Kentucky Chamber of Commerce President David Adkisson recently told CN|2 Pure Politics the state's business community hopes that any proposal emerging from a current study of tax reform would be revenue neutral.
"We would hate to see an over-reaction like, well, state government had to cut and cut and cut, so we must need more taxes," Adkisson said. "We would picture that as a knee-jerk reaction coming out of this recession, which is ill-timed and not good for the state."
"Revenue neutral" has been the mantra dominating any discussion of tax reform in Kentucky for at least a decade because state government can "cut and cut and cut," but heaven forbid it raises anyone's taxes.
But the bottom line is that all the cutting in recent years has had economic consequences that negatively affect the state's business climate.
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Case in point: For years, Kentucky politicians have touted the need for an educated work force capable of luring the kind cutting-edge, high-tech (or whatever fancy description you want to use) jobs that could get the Bluegrass State's economy humming along like Silicon Valley in its prime.
But we aren't going to get there very fast when those same politicians turn around and "cut and cut and cut" funding for public colleges and universities, forcing those institutions to sock students and their families with hefty annual tuition increases (tax increases by another name) that make obtaining a higher education difficult if not impossible for many young Kentuckians.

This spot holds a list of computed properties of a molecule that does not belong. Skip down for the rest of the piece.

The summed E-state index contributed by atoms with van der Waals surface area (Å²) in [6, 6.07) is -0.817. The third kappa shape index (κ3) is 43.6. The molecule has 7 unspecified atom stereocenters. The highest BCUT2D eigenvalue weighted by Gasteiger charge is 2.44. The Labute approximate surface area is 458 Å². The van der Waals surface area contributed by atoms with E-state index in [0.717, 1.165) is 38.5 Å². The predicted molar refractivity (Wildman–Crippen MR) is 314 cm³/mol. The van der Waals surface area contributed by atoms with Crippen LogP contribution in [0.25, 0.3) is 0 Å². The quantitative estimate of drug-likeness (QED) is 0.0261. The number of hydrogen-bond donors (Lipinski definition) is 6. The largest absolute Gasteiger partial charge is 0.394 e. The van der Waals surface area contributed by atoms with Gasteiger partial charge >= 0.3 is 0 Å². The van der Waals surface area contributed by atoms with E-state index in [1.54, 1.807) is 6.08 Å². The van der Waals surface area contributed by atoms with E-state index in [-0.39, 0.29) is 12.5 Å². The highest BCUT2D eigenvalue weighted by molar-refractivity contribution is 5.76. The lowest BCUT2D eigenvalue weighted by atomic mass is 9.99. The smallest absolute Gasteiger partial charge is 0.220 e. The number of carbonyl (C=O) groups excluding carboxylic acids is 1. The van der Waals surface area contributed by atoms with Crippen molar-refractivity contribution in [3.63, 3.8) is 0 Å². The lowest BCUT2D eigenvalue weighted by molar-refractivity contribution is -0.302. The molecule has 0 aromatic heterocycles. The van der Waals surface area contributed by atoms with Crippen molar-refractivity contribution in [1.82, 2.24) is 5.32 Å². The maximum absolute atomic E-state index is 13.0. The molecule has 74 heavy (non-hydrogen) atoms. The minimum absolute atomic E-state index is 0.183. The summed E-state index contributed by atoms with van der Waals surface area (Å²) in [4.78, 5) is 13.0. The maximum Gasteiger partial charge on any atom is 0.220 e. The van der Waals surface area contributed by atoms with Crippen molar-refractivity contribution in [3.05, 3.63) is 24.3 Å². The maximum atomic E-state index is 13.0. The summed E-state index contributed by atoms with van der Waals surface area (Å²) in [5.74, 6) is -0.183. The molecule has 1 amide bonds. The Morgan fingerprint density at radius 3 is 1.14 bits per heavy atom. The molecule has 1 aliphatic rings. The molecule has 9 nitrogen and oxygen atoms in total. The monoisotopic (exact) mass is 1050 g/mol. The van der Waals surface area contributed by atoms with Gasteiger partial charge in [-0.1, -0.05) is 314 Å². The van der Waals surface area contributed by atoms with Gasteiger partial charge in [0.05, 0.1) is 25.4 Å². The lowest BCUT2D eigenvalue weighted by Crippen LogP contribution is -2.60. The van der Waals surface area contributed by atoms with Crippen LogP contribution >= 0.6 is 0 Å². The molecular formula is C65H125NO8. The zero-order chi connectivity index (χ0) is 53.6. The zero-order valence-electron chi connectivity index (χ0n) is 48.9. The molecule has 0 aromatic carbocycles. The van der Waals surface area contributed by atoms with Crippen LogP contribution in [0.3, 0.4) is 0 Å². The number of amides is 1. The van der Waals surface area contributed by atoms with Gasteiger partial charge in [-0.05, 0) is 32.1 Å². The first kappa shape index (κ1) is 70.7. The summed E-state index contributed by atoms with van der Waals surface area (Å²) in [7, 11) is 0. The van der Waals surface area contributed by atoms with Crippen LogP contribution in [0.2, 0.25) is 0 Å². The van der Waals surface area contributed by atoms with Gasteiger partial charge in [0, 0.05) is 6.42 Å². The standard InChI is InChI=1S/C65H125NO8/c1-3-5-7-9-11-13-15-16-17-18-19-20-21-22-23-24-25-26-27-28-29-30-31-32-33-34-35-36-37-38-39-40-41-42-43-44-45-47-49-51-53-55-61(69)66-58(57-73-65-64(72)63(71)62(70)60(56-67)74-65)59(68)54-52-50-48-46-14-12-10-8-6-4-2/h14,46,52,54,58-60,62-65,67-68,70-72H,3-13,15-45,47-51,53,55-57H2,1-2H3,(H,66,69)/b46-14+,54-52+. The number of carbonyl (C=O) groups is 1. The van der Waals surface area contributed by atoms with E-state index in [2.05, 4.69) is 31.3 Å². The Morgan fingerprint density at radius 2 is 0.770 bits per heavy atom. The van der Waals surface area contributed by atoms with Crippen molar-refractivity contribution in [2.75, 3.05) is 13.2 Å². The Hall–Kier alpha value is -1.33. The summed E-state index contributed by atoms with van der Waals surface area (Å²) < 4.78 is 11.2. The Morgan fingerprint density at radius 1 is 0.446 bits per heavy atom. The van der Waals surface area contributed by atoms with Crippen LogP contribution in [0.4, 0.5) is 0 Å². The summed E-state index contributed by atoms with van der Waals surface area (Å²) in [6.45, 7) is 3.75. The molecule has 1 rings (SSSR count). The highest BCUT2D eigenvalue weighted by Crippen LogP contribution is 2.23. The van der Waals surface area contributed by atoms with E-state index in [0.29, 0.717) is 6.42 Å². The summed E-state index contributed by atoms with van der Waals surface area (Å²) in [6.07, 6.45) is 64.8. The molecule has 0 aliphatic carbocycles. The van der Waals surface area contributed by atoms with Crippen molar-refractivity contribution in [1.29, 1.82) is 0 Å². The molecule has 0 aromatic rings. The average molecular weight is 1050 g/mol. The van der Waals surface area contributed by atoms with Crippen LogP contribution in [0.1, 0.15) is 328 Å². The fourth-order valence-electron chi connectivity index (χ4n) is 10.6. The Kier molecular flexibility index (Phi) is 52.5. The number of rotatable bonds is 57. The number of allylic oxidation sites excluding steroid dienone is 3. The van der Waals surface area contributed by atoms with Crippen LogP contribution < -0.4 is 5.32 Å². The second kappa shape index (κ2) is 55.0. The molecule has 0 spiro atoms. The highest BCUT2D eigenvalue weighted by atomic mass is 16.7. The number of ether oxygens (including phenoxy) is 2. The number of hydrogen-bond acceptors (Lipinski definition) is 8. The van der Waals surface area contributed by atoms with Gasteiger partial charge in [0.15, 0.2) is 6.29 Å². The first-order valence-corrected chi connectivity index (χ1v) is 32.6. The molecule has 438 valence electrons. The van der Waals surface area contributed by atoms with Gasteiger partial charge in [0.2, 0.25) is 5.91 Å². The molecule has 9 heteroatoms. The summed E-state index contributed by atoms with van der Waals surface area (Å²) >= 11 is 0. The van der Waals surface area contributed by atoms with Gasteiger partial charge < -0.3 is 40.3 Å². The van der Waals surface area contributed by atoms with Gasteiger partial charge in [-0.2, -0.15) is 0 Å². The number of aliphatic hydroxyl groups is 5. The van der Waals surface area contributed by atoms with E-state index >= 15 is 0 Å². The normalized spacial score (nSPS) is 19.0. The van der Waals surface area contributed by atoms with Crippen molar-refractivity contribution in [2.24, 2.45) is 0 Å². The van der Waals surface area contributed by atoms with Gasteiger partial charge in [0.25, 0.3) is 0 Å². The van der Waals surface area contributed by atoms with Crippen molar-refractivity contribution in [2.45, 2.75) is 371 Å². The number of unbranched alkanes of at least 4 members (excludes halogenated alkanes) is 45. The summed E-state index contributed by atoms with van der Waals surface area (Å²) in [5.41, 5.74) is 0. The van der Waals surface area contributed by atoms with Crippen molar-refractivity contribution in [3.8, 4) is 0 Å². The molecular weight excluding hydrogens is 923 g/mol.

You want an educated work force? Someone has to pay for it. The state's business leaders understood this reality a couple of decades ago. Some of them led the charge in passing the Kentucky Education Reform Act and the 20 percent increase in the sales tax that financed it. Now, after years of public education at all levels feeling the pain of "cut and cut and cut," today's business leaders want revenue neutrality.
Of course, the economic consequences of all the recent budget cutting extend beyond the impact on education. Most essential services provided by the state have been affected. But forget cuts to education and other state services.
Move on to Barron's, a national business magazine, which recently ranked Kentucky's fiscal health 47th in the nation, largely because we rely too heavily on debt and don't pay our pension bills on time.
Two points immediately come to mind about that ranking. First, being 47th in the land in any ranking like this can't be a great selling point for attracting economic development that can improve the business climate of the state.
But the more important point involves the reason we borrow too much and can't pay the pension bills. As the consultants helping the tax reform panel note in their report, Kentucky's tax structure doesn't produce the revenue growth necessary to provide basic services to the state's residents. This was not a revelation. Report after report after report (nine in the last 20 years) have reached the same conclusion.
And if we're not producing enough revenue growth to meet the state's needs now, revenue-neutral tax reform — even if it produces future growth — will not meet the state's immediate needs at the time it's enacted.
At the outset of this study of tax reform, Gov. Steve Beshear cited several tests that the finished product should meet: fairness, competitiveness, simplicity and compliance, elasticity, and adequacy. Neither the commission in its recommendations nor lawmakers in their future consideration of this issue should sacrifice the last test, adequacy, on the altar of revenue neutrality.